NQOMT has taken some risks this year. With the Civic Theatre still out of action (yes, that old chestnut), the company has chosen to step away from big musicals until October’s production of Strictly Ballroom; instead opting for more intimate performances staged in its own hall.
Last weekend saw the troupe consolidate a mish-mash of talents into Calling All Cast – a cabaret performance of well-loved songs, musical-theatre numbers, recitals of Shakespseare verses and short skits. The performers were essentially given free-reign to showcase their own unique talents, with one crucial caveat: it should be a rather ill-fitting number.
Naturally, hilarity ensued!
The numbers included some side-splitting renditions that the audience clearly hadn’t anticipated, if the perpetually rolling barrels of laughter were anything to go by.
Matt Derlagen kicked off each Act with two of the most endearing numbers I think I’ve ever seen. The sight of a grown man complete with ‘porn-stache’ garbed in Annie’s iconic red dress and belting out ‘The Sun Will Come Out Tomorrow’ was nothing short of spectacular. Matt brought all the youthful hope and naivety audiences have come to expect from the little orphan and smashed it out of the park. To then follow with an equally adorable take on ‘Good Morning Baltimore’ from Hairspray was further proof that this type-casting of young girls playing the characters of young girls has Got. To. Stop! 10-year-old theatre hopefuls, watch your backs; Matt is gunning for your roles.
Equally out of place (in the best way possible) was Steve Bennett. Usually found rocking out as a solo artist or with local band The Nu Black, you could be forgiven for thinking this heavily-inked, bandana-clad rocker had stumbled into NQOMT’s Hall thinking it was a Bikie Bar. Steve stomped onto stage wearing a figure-hugging leotard and delivered one of the heaviest covers of ‘Wrecking Ball’ I’ve ever witnessed… and by Rock Gods, it was sensational!! For all the vocal power Steve brought to his performance, I was most impressed with his willingness to be vulnerable – awkwardly picking his lycra-induced wedgie multiple times through his number. Evidence that even the biggest, toughest of blokes can be beaten by his own undies!
Swapping Chicago‘s six merry murderesses of Cook County jail for the six basic bogans of Townsville in an all cross-dressing take on ‘Cell Block Tango’ brought the house down. Props to our own Nathan Toll for donning the nipple tape and painted on six-pack for some extra sex-factor* – it sure elicited some cat-calls from the ladies behind me – and to Josh Service for throwing the Hungarian verse to the wind and going for something better suited to this show.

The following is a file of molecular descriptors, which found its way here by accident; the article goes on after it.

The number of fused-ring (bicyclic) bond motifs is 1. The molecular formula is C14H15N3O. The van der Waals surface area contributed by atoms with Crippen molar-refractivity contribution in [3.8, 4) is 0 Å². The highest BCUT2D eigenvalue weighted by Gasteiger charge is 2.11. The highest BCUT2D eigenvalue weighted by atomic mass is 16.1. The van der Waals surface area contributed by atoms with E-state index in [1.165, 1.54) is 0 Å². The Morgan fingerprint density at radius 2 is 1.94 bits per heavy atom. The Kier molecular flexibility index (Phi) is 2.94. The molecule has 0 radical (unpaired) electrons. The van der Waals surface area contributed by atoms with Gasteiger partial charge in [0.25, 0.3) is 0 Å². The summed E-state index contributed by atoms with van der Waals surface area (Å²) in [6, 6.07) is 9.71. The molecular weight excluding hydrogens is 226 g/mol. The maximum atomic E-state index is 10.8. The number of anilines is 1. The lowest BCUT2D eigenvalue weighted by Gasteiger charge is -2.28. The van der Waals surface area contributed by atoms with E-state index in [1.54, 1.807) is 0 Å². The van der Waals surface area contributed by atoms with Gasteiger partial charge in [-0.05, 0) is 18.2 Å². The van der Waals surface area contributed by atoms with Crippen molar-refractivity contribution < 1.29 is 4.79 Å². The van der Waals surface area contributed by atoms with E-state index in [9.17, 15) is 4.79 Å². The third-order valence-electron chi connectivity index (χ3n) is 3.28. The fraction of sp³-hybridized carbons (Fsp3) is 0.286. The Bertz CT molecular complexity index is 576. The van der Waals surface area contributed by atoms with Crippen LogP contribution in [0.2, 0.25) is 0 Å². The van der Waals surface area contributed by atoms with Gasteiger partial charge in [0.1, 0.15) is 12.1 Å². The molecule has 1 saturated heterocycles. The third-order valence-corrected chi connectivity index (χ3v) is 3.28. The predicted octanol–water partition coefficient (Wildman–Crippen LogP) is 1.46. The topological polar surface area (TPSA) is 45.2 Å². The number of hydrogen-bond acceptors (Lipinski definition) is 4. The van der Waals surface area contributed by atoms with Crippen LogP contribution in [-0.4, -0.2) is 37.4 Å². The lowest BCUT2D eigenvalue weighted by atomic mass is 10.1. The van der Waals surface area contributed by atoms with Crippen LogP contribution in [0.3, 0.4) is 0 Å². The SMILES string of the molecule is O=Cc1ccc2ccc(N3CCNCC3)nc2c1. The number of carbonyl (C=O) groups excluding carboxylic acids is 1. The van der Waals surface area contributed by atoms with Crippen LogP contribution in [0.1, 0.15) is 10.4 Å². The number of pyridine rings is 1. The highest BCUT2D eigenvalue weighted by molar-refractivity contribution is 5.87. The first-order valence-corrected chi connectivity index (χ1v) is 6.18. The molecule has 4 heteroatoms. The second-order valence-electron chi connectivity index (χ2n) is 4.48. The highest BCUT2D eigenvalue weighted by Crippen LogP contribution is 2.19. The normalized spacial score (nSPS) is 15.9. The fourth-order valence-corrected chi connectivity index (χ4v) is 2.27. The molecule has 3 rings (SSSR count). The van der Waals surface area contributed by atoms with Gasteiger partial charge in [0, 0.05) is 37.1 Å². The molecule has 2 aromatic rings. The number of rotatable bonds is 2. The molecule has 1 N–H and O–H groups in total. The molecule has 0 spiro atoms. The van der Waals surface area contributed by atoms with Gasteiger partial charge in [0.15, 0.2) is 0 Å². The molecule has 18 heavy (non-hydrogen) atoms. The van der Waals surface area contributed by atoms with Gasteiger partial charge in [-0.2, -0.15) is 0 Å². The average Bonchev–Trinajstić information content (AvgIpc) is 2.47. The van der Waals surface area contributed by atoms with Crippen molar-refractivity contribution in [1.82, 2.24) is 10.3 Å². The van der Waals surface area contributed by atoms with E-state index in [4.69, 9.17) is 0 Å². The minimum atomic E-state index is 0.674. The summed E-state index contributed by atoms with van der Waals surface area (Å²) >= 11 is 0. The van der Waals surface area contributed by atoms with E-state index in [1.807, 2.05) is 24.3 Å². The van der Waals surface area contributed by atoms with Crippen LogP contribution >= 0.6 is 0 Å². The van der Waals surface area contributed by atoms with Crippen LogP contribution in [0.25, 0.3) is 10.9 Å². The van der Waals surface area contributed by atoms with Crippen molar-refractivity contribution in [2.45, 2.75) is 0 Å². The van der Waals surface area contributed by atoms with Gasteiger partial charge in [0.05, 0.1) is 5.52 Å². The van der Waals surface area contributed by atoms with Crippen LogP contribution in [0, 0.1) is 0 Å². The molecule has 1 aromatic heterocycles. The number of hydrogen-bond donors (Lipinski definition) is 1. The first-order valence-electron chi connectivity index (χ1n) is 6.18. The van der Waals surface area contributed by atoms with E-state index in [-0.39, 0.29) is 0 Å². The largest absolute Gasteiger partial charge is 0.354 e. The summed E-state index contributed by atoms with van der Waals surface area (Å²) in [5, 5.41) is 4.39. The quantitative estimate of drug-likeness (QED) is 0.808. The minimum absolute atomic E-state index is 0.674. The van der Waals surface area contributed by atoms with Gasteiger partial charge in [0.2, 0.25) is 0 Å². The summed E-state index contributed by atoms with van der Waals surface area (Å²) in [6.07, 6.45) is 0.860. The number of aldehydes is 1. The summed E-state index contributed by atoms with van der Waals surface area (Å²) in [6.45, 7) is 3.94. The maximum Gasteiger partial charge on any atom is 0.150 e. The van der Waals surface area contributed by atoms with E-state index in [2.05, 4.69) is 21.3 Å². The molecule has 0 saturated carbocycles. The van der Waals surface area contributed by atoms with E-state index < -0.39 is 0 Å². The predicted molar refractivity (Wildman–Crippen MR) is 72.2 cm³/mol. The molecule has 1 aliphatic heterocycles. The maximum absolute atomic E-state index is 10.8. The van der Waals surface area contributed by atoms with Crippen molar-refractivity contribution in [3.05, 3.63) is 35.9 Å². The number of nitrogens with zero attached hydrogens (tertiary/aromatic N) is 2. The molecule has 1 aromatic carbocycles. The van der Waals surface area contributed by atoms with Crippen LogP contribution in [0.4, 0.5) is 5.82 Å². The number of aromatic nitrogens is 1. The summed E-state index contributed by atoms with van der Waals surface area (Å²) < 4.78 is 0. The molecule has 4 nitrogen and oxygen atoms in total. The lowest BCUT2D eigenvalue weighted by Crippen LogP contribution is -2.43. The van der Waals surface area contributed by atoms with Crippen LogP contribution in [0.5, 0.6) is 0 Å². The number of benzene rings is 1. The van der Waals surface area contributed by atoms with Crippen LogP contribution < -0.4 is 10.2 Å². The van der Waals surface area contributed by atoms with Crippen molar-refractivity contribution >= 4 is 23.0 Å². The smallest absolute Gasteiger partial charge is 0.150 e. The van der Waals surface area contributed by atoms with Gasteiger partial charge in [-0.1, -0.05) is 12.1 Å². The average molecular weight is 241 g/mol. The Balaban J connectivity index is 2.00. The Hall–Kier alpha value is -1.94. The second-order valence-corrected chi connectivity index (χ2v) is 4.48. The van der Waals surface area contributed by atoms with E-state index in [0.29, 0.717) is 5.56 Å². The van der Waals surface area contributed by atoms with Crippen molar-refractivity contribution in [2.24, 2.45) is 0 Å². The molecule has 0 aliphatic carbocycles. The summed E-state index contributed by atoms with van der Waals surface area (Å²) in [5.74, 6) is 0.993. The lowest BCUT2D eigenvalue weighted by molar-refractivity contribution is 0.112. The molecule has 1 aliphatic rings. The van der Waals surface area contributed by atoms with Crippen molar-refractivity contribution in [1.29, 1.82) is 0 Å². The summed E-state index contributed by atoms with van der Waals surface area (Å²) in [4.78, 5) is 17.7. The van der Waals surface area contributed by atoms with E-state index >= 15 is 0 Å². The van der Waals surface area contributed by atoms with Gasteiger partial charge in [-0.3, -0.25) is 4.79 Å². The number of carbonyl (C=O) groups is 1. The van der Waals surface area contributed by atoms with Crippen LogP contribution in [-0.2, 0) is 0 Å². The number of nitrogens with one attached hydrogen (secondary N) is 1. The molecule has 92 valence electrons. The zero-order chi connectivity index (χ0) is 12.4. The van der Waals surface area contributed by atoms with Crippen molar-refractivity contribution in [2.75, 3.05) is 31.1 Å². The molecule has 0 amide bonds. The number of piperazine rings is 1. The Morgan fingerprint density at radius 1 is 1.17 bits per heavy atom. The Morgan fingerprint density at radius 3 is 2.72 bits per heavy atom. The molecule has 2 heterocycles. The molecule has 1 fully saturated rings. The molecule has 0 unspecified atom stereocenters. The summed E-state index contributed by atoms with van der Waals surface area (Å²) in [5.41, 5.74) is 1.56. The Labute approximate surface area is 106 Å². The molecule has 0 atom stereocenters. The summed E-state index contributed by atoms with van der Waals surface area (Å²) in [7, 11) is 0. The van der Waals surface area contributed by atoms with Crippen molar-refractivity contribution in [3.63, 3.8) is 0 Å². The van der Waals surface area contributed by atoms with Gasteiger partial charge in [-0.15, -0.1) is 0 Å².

Alan Cooke and Bronwyn Creedy’s episodic tale of unrequited love told through extracts from Shakespeare’s work provided a thread of narrative that helped bring the whole show together. The pair contrasted beautifully, playing Alan’s exasperated ‘Romeo’ against Bronwyn’s relentless ‘Juliet’. I’ve spotted Bronwyn’s cameos in a number of NQOMT shows now and she never fails to delight audiences with her performances; there’s something about her personal brand of comedy that I haven’t yet found the right words for, so I’ll just label it “brilliant” for the time-being.
Sadly, it seems harder for women to shine in a format like this. Men need only to slap on a dress or some lycra to give their performances a comedic edge, but it doesn’t quite work in reverse. The female-led numbers were beautiful, and flawlessly done. Brooke Maxey delivered a breath-taking rendition of ‘Go the Distance’, Rachel Ahern’s ‘Can’t Help Falling in Love’ proved her talents extend well beyond dance, and EJ Carlson’s ‘When I Grow Up’ from Matilda the musical packed a powerful punch in the feels. But they lacked the comedy-of-errors spirit that the rest of the show seemed to be chasing. Please don’t for a minute think that I’m in the “Women can’t be funny” camp. I’m not. But the bar seems to be so much higher.
This comedy imbalance may also be attributed in part to the weaker narrative underpinning this show. The opening scene – a phone call between a panicked production manager (Sasha Holmes) and a Director who’s gone missing on the day of auditions – beautifully set up the context for this show; but that seemed to be lost quite quickly and was never properly resolved. I would have liked to have seen Sasha’s character struggling to get the cast back on track and eventually right the ship (although, maybe she was there and I just didn’t see her in her theatre blacks…). There were probably a few too many in-jokes included in the show as well – while I suspect NQOMT had counted on an audience of mostly friends and family, I feel for anyone who might have gone along to be entertained by complete strangers.
That doesn’t take away from the great night out it was. It’s fantastic to see cabaret-style shows being mounted locally. The chance to drink wine, eat cheese and catch a variety show is one of life’s great pleasures. The games thrown in by masterful MCs Sam Taylor and Shannon Doyle were a fun addition and – in the case of Never Have I Ever – made for some interesting table talk as people discovered their friends’ past transgressions.
All in all a delightful romp.
Congratulations to Director Katie-Anne Grice for taking on her biggest show yet, to Vocal Director Alyssa Oliveri – I don’t think I could fault a vocal performance if I tried – and to the production team who’s work was flawless.
*As a boss I should not say that! As a reviewer, I think it’s OK. Nathan, please don’t sue me! :-/